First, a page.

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United States Armed Forces Iraq

NEWS
May 27, 1991 | From Associated Press
Coalition forces in northern Iraq will not be drawn deeper into providing security in the region despite recurring attacks by Kurds on Iraqi police, a U.S. spokesman said Sunday. "We don't think the incidents have any dimensions that would necessitate any revision in our plans," said U.S. Air Force Lt. Col. Philip Crowley, a spokesman for the allied command at Incirlik, Turkey. "It is really something the Iraqis and Kurds themselves should work out."
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NEWS
May 26, 1991 | From Times Wire Services
Ragtag refugees returned in the thousands to the northern Iraqi city of Dahuk on Saturday, after U.S.-led forces moved in to reassure the Kurds that it is safe to go back to the homes they fled in panic two months ago. Refugees rode in dozens of hired Iraqi trucks in a ragged procession along the main highway into Dahuk from the mountainous Turkish border 47 miles to the north. "This is a real breakthrough. It's a great day," said Staffan de Mistura, head of the U.N.
NEWS
May 25, 1991 | NICK B. WILLIAMS Jr., TIMES STAFF WRITER
Abdel Wahed Atroushy, Baghdad's newly appointed governor for Dahuk province, arrived three days ago at the crumbling edge of Iraqi authority in the Kurdish north. His caravan of Mercedes-Benz sedans squealed to a stop in front of the bullet-pocked capitol building, disgorging the governor and his uniformed bodyguards, submachine guns at the ready. A squad of Iraqi soldiers armed with rifles and grenade launchers rimmed a raised garden overlooking the street below.
NEWS
May 23, 1991 | From Associated Press
A detachment of American soldiers will enter the strategic city of Dahuk in northern Iraq on Friday under an agreement between allied and Iraqi forces aimed at coaxing more Kurds home, the allied commander said. However, Kurdish guerrilla leaders rejected the plan and demanded a full-scale American occupation of the provincial capital, south of the allied security zone. "If we don't have the Americans, no one will go home," guerrilla leader Hussain Sinjari said Wednesday.
NEWS
May 21, 1991 | STANLEY MEISLER, TIMES STAFF WRITER
The United Nations Security Council tightened its punitive controls on Iraq Monday by setting up a reparations fund that will divert a percentage of Iraqi oil revenue to compensate Saddam Hussein's victims for damages suffered in the Persian Gulf crisis and war. But the council, while passing the reparations resolution by a vote of 14 to 0 with only Cuba abstaining, did not spell out just how much of a bite will be taken out of Iraq's oil revenues.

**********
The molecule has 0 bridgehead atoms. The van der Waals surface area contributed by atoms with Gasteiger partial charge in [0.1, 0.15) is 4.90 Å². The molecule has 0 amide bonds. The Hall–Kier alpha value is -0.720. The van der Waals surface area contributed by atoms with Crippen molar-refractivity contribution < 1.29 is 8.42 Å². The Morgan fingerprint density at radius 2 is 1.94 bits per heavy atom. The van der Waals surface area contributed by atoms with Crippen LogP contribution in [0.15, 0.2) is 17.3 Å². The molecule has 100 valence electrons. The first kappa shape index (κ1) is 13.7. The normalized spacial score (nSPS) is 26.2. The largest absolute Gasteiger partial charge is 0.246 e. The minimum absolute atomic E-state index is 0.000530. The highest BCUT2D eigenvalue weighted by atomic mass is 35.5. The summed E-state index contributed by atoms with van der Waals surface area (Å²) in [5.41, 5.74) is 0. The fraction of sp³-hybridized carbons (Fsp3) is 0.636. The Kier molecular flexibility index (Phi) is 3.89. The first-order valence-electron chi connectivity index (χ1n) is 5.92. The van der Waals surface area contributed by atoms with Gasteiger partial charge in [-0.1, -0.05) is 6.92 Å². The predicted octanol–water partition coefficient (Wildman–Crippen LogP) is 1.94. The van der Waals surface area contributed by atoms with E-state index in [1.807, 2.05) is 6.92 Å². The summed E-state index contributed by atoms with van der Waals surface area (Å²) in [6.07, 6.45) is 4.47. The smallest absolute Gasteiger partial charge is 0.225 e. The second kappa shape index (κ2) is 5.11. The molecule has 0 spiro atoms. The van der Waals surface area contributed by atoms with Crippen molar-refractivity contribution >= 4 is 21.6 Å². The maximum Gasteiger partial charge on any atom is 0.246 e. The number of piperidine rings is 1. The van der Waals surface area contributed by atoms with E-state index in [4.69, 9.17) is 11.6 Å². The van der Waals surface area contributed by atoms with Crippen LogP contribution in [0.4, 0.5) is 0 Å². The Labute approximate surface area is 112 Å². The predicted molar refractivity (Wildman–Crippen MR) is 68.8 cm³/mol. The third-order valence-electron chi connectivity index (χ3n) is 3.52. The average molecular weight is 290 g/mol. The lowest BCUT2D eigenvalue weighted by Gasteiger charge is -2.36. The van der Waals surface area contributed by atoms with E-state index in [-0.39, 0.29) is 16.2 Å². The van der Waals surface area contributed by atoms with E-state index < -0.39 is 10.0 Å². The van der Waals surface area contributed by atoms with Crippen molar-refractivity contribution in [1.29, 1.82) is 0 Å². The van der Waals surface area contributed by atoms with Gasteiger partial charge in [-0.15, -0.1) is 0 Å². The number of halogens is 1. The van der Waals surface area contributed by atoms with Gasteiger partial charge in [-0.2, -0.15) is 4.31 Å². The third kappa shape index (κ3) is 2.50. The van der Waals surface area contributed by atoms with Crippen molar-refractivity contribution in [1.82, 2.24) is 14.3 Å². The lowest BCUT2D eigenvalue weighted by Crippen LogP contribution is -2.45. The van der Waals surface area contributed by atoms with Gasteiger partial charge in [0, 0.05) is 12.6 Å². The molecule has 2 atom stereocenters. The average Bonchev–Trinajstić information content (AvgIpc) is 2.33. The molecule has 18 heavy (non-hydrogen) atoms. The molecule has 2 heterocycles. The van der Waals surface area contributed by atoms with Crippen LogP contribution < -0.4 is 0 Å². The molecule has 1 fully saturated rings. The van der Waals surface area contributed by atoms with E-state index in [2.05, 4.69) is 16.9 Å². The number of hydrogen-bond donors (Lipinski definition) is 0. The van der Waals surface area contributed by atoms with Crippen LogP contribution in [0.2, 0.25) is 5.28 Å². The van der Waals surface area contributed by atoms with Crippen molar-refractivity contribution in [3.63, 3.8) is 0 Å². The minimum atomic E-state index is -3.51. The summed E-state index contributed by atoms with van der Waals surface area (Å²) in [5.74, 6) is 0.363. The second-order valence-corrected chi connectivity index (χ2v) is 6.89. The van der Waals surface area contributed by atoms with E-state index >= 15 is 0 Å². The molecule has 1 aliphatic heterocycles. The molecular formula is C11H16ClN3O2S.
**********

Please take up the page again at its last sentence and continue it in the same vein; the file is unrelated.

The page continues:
NEWS
May 16, 1991 | From Associated Press
The U.S. commander of the coalition forces repatriating Iraq's Kurdish refugees asked Baghdad on Wednesday to reduce its military presence in northern Iraq so that more Kurds will go home. Army Lt. Gen. John M. Shalikashvili also complained to the Iraqis about a shooting incident late Tuesday, in which Iraqi troops opened fire as a U.S. Army helicopter flew past them just outside the allied "security zone" in northern Iraq.
NEWS
May 13, 1991 | WILLIAM BRANIGIN, THE WASHINGTON POST
Kurdish elders Sunday rejected an Iraqi proposal for the return of as many as 200,000 Kurds to their homes in the northern Iraqi city of Dahuk, dealing a setback to U.S. efforts to broker a solution to a massive refugee problem. For an unusual meeting in the refugee "way station" of Kani Masi, Kurdish guerrilla representatives, Iraqi generals and U.S. Army officers were flown in by U.S.
NEWS
May 12, 1991 | KIM MURPHY and ROBIN WRIGHT, TIMES STAFF WRITERS
Efforts to build a new postwar security alliance in the Persian Gulf have been dealt a series of setbacks in recent weeks, dividing the moderate Arab coalition forged during the Gulf crisis and threatening to drag the United States even deeper into volatile Middle East politics. The Bush Administration, already hip-deep in flagging efforts to broker a settlement to the long-running Arab-Israeli conflict, now finds itself with an indefinite commitment of U.S.
NEWS
May 11, 1991 | TRACY WILKINSON, TIMES STAFF WRITER
A freshly hung portrait of Saddam Hussein smiled down from a battle-scarred wall in this tense and desolate border town Friday as international observers pronounced the region free of military armed forces for the first time since the Persian Gulf War. Scarcely 48 hours after U.S. troops withdrew from southern Iraq, Safwan is being pulled back under the control of Iraqi authorities. The transition is not smooth.
NEWS
May 11, 1991 | HUGH POPE, SPECIAL TO THE TIMES
For the crushed Arab tribespeople of the villages near Sumail, the allied security zone in northern Iraq has already turned into what the Western coalition vowed it would never be: a Kurdish enclave that is a virtual mini-state in all but name. "The Kurds came here and told us, 'We'll massacre you if you don't get out,' " said Jamila Shaaba, an Arab mother loading a truck with bedsteads and hardware, adding her voice to the cries for justice that have become familiar in this troubled land.
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